Contour launches Bangladesh SME trade finance network

Blockchain trade finance initiative Contour has launched a domestic network in Bangladesh that may provide digital letters of credit (LCs) to SMEs in the united states.

Owned by eight shareholder banks - Bangkok Bank, BNP Paribas, Citi, CTBC, HSBC, ING, SEB and Standard Chartered - Contour delivers a global network for trade finance over distributed ledger, which allow parties to transact and view information electronically.

Contour’s central offering is the LC, that the network has were able to reduce processing time by as much as 90% during testing, from typically 10 days to under a day end-to-end. Since going are in October this past year, Contour’s members have been attempting to scale up the network, with Vinay Mendonca, global head of product, propositions and structuring, trade and receivables finance at HSBC, telling GTR that HSBC is asking its financial institution clients - particularly in large documentary credit issuing markets such as for example India, Vietnam and Bangladesh - to become listed on the platform and support flows.

With this new launch, Contour is tackling adoption from the ground up. Through a purpose-built network, Contour will offer you digital LCs to SMEs in Bangladesh for local and international transactions.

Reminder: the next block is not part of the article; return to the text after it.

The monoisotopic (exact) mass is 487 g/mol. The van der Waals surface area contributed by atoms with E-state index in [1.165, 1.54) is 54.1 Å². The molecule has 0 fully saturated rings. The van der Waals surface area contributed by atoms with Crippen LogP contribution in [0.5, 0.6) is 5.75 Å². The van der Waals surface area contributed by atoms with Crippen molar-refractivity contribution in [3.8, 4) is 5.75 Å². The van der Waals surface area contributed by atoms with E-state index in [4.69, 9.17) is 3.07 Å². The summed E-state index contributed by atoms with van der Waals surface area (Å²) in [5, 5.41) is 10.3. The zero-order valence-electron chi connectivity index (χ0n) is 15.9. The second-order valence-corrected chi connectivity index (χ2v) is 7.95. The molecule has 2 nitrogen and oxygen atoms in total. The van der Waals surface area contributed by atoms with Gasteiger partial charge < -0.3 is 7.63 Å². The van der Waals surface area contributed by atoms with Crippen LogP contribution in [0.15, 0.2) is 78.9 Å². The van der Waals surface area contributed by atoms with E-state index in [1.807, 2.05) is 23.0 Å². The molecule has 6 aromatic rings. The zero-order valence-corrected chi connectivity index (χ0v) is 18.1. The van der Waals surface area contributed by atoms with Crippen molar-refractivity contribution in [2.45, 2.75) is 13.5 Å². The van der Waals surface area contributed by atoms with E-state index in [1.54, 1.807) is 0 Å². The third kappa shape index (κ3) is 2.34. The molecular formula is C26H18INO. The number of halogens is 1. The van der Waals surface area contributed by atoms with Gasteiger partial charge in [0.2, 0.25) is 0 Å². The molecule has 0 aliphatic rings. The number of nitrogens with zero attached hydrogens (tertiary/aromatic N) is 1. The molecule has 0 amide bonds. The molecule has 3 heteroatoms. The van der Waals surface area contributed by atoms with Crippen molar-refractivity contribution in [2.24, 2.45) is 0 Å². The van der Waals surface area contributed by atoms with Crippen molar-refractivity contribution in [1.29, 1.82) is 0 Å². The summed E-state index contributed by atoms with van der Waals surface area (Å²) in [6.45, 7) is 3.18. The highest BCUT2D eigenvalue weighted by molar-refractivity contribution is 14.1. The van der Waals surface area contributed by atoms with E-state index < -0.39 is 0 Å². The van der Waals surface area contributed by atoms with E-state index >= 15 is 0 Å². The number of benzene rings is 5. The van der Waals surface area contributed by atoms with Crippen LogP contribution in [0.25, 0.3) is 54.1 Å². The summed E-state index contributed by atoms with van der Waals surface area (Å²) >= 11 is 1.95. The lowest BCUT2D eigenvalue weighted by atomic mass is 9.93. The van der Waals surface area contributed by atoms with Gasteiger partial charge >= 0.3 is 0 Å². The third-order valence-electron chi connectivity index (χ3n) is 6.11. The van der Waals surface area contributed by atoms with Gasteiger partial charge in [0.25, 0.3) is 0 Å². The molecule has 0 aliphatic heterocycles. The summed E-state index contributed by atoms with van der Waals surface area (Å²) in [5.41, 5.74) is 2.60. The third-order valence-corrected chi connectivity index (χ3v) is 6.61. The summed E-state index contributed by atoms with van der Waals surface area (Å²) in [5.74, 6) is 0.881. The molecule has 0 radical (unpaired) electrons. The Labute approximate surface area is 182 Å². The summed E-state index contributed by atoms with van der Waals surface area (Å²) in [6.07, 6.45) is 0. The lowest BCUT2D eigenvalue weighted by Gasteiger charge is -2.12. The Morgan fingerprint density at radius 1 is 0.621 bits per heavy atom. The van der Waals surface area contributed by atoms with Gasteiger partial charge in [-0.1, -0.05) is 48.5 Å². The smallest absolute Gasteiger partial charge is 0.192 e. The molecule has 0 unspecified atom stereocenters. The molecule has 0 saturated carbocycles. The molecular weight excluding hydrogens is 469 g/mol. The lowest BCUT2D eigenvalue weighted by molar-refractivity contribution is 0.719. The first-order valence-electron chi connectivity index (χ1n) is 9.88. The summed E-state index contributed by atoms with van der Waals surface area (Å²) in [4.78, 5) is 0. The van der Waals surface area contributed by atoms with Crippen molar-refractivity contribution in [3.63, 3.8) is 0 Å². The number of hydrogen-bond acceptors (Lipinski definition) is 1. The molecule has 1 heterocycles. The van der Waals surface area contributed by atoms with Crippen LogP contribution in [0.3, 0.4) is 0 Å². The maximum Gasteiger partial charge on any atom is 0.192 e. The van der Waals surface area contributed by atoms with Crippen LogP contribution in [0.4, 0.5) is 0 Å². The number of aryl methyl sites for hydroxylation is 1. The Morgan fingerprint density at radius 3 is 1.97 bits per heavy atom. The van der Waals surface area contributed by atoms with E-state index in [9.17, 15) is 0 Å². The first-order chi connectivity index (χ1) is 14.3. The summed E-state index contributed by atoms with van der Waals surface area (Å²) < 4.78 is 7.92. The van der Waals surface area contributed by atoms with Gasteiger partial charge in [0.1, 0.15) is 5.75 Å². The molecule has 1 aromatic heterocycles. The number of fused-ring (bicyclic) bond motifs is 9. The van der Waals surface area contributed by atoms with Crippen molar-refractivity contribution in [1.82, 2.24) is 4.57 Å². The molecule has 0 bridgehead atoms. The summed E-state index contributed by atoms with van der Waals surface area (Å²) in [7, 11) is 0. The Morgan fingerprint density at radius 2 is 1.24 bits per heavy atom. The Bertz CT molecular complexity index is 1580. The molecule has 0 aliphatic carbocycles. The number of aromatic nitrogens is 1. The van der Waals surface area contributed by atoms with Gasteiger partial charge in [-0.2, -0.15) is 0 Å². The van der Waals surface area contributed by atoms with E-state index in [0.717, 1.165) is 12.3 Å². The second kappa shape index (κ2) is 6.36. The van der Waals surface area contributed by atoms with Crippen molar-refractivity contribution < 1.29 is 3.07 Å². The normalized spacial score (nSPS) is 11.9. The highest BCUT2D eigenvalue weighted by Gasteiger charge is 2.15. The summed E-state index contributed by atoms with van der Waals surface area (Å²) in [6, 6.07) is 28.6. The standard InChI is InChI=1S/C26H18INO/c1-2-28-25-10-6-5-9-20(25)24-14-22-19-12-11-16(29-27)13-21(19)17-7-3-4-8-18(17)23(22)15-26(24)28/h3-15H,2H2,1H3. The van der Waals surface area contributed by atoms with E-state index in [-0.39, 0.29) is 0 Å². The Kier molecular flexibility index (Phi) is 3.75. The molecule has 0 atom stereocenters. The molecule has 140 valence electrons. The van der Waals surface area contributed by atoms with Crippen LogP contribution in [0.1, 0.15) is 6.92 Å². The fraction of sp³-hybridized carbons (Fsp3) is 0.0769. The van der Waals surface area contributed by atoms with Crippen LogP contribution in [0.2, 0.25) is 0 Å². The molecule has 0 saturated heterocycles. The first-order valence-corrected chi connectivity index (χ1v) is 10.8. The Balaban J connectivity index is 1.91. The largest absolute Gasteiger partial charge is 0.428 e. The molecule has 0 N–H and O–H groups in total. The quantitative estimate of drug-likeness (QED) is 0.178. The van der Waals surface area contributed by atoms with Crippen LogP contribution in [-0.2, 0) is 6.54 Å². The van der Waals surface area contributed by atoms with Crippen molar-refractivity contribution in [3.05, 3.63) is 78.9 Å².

“This is still part of Contour’s network,” Carl Wegner, CEO of Contour, tells GTR. “The key difference is that is a domestic offering for companies and banks to conduct local transactions within an affordable way, making our platform accessible to corporates of most sizes in Bangladesh. Previously, we've primarily centered on cross-border trade. The network allows these local businesses to tap into Contour’s global network because they grow and expand their own footprint. For local banks, it’s an possibility to test the system locally first but get access to the growing global network now of 13 banks in 25 countries.”

Bangladeshi corporates and banks have previously demonstrated enthusiasm in taking on blockchain technology for LC transactions, and Contour has made significant inroads on the market.

August this past year saw Standard Chartered execute the country’s first blockchain LC transaction over Contour, and this was swiftly followed by its first interbank blockchain LC, between Bangladesh’s Prime Bank and HSBC. Meanwhile, earlier this season, Dhaka-headquartered City Bank executed the first-ever cross-border Islamic blockchain LC, in partnership with the International Islamic Trade Finance Corporation (ITFC).

“Bangladesh is one of the top LC markets on the globe, with LCs being a trusted trade finance instrument for domestic transactions in the country,” says Wegner, adding that Contour aims to be Bangladesh’s main digital trade finance network.

Contour says it now plans to onboard a lot more than 50 corporates supported by Bangladeshi and international banks in the next half a year, and adds that it looks forward to “further accelerating banks and corporates with tailored propositions for individual countries in the future”.

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